We Need Digital Privacy Standards For Smart Cities

By Junaid Islam, Partner, OODA.com

April 13, 2021

Horasis Global will be hosting a session on Digital Privacy Standards for Smart Cities on June 8, 2021 at 15:30 GMT 

Smart Cities will reduce energy consumption and improve efficiency of transportation systems but have the risk of eroding personal privacy. The line between efficient resource management and surveillance is a fine one. Presently there is no global standard or even best practice for the protection of personal data that is captured by a Smart City.  More importantly many Smart Cities are storing personal information in vast Data Lakes which are vulnerable to misuse and theft.  

Smart City Risk: Omnipresent Knowledge

The critical difference between existing and emerging Smart Cities is omnipresent surveillance and machine learning analysis that can provide detailed knowledge of every citizen.  For example, it’s a common practice to keep the lights on in office buildings around the clock to accommodate late night workers and security personnel.  However Smart Energy systems can detect and track individuals to turn on lights when needed; a simple idea that would eliminate wasted energy.  Similarly we’ve all had the experience at being stopped at a red light with no other cars at the intersection.  Smart Transportation systems can observe your vehicle traveling thru a city and optimize the timing of traffic lights to eliminate unnecessary stops.  Unfortunately the same Smart surveillance systems that reduce lighting and fuel wastage also know your identity and every move. 

While the utilization of surveillance cameras and sensors to manage energy and transportations systems is not new, the new generation data collection systems operate at a much higher resolution.  New surveillance cameras have the ability to see license plates and vehicle occupants in any lighting or weather condition. Additionally new Smart systems analyze data in cloud-based Data Lakes that have an infinitely large memory (unlike human security guards).  Subsequently a Smart Building will know the history of every visitor and who they spoke to; this is a big difference from the guest sign-in book we’re all used to.

Digital Privacy Situation: Technology Is Moving Faster Than Policy

At present there are no global standards of how imaging and sensor data collected by Smart Cities will be protected.  The current practice is to store information in vast Data Lakes to simplify application access.  Unfortunately the desire to simplify access to Data Lakes makes them extremely vulnerable to misuse by government agencies as well as theft by cyber criminals.  To address the current situation a few common sense policies are recommended:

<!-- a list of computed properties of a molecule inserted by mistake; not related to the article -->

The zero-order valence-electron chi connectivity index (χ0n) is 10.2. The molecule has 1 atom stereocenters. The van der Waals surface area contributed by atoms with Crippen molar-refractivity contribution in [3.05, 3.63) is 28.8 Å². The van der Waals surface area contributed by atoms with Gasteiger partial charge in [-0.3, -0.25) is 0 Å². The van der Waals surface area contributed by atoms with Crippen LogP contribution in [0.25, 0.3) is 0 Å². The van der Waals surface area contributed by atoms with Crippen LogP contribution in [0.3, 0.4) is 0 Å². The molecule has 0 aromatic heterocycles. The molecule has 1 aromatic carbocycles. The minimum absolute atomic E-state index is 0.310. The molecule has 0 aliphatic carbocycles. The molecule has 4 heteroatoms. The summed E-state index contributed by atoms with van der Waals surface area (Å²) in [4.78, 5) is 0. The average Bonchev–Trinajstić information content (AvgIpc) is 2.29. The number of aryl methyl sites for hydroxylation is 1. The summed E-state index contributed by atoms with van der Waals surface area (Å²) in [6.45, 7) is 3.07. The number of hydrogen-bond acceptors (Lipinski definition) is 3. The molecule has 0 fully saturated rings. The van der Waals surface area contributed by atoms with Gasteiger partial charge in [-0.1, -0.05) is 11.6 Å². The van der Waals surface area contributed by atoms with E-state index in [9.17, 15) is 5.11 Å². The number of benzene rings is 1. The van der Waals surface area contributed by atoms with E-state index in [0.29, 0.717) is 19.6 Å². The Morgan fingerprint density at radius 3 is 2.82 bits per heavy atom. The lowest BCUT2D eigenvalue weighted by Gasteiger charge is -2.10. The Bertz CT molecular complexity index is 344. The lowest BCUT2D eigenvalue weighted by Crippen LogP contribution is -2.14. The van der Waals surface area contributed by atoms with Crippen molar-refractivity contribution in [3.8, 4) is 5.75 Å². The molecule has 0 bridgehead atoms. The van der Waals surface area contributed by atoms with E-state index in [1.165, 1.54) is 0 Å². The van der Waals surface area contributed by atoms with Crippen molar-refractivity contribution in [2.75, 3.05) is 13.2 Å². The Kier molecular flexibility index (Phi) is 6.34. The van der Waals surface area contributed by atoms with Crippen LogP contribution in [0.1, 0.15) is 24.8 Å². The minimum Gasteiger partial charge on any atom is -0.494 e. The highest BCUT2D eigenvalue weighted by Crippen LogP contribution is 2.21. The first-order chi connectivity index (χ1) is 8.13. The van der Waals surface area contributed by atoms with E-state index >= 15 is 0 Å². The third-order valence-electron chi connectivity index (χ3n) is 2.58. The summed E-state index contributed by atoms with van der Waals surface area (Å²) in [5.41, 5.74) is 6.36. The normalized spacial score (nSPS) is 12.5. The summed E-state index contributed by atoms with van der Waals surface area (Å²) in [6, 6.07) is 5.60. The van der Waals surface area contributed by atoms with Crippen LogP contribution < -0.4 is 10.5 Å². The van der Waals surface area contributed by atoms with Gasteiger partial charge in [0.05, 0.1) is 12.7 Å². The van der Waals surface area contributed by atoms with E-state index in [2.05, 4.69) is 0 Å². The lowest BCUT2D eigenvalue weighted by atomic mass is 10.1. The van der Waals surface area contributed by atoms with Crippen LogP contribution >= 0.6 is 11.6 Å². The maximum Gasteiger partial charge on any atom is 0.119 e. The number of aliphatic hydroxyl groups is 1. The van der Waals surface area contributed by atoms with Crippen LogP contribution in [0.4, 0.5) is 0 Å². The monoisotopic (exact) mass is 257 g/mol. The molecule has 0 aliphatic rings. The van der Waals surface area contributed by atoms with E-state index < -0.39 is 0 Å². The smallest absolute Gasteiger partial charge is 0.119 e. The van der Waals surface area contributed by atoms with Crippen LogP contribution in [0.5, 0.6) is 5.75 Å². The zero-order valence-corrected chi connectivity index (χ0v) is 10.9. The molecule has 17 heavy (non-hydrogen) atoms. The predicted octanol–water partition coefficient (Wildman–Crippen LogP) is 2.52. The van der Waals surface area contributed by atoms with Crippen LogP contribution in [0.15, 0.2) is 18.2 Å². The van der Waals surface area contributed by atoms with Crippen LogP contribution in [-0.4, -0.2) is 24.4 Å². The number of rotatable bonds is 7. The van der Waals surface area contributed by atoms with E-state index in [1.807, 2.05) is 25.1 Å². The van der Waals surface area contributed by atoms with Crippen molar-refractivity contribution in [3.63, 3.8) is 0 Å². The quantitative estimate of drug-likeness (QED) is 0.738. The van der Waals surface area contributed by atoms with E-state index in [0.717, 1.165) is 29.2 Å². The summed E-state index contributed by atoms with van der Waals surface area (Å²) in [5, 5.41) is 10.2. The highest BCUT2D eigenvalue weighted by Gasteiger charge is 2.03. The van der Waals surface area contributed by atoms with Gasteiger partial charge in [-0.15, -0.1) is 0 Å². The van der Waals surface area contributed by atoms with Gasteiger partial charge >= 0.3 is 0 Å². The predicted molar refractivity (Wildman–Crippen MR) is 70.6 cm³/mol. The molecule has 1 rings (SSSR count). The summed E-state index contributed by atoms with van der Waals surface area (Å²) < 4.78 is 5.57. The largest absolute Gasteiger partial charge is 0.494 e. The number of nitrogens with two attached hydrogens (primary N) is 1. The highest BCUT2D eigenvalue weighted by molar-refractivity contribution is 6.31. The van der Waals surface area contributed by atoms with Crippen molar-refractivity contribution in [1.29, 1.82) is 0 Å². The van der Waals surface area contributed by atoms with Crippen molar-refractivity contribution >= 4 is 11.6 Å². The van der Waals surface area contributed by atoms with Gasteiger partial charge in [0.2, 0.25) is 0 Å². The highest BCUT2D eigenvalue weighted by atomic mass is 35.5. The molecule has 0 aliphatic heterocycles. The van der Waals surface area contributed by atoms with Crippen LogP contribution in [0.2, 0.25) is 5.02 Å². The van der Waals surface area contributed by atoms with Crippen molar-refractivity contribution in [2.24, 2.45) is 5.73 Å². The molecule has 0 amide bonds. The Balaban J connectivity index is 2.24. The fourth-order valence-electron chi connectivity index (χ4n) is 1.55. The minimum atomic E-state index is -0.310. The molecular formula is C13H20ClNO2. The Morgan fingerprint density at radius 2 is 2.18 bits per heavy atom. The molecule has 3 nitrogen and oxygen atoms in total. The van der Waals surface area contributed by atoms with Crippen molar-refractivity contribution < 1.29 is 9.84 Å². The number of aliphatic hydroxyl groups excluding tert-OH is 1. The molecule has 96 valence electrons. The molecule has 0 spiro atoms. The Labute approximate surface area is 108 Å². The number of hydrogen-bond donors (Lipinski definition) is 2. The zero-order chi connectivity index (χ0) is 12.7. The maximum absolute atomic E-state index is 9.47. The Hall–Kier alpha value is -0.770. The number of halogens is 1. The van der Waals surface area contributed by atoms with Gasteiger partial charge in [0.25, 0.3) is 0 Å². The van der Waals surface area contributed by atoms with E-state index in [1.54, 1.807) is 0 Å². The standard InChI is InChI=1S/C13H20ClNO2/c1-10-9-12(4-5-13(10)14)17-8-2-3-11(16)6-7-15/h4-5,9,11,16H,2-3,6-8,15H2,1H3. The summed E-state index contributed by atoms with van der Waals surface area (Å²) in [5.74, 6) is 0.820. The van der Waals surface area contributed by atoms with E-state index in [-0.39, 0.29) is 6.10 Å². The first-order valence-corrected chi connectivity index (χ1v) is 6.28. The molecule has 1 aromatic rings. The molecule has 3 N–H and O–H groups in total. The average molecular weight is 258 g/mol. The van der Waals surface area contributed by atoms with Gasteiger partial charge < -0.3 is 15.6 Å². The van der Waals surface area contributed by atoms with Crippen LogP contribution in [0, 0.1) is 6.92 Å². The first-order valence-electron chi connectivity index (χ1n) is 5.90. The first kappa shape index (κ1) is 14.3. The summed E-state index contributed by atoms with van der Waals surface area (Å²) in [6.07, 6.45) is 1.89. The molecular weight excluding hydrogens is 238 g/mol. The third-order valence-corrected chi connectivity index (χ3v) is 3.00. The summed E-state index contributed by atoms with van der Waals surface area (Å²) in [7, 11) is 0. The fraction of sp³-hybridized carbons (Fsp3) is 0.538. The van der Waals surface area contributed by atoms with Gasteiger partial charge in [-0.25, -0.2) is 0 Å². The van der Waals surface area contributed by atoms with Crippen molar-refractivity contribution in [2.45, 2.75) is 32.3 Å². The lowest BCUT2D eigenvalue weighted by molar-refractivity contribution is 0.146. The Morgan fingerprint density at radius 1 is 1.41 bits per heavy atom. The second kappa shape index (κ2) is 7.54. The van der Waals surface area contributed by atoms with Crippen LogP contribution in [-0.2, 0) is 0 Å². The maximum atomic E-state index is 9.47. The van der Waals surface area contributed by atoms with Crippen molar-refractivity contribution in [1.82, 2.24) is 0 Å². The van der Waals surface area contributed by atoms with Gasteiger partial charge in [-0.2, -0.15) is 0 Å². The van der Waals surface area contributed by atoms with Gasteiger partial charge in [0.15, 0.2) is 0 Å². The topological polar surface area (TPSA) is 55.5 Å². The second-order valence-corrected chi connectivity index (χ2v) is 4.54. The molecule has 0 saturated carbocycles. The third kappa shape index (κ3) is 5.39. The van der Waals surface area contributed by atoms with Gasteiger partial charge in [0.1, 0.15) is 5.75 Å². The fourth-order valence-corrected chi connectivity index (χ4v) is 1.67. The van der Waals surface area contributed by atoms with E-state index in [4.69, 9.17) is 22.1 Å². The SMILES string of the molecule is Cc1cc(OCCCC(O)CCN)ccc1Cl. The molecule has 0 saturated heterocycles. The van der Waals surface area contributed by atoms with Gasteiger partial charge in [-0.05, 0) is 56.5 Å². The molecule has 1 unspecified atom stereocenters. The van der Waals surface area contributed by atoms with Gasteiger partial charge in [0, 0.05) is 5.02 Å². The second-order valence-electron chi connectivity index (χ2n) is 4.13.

1/ Extend GDPR To Smart Cities 

Europe’s General Data Protection Regulation (GDPR) has become the benchmark for how consumer data should be protected.  GDPR provides a framework to protect the identity and associated data of citizens in a Smart City.  Policy makers should extend GDPR for imaging and sensor data allowing citizens to know what is being collected.

2/ Anonymize Data At The Edge

The new generation of imaging and sensor systems all feature on-board processing which is used to index data.  These systems can be configured to redact or anonymize data as well.  For example license plate and occupant images can be removed from cameras managing intersections as it’s not necessary to know who is driving to turn a light green.   

3/ Adopt A Zero Trust Security Model  

One emerging technology that can help safeguards Data Lakes is a Zero Trust Architecture (ZTA).  The US Government recently mandated a Zero Trust Architecture under NIST 800 207 to ensure regulated data is only used by authenticated and authorized systems.  In the ZTA security model, data can only be accessed by authenticated and authorized systems.  ZTA provides a technology to enforce GDPR within a Data Lake.

4/ Require Smart City Systems Be Secure By Default

Digital Privacy cannot be an afterthought or extra feature, it must be in the fabric of a Smart City.  Government leaders should mandate that GDPR and Zero Trust for all surveillance and management systems they deploy to protect the Digital Privacy rights of citizens. 

5/ Promote A Digital Privacy Index

Just as we have public indexes for air quality and housing pricing for cities around the world, we should publish a Digital Privacy Index for Smart Cities. Cities are businesses and highlighting good and bad behaviour can be a powerful motivation to do the right thing.  For organizations that have a choice of location, such as international conferences, a low Digital Privacy score can be an important factor. 

If there’s one thing that history teaches is that technology can be used for good and evil.  The splitting of the atom created a new energy source but also a weapon of mass destruction.  Smart Cities and the technologies that power them are no different.  As a society we must ensure that Smart Cities manage resources for the benefit of citizens; not enslave them. We need to act now.

This article was authored by Junaid Islam, Partner, OODA.com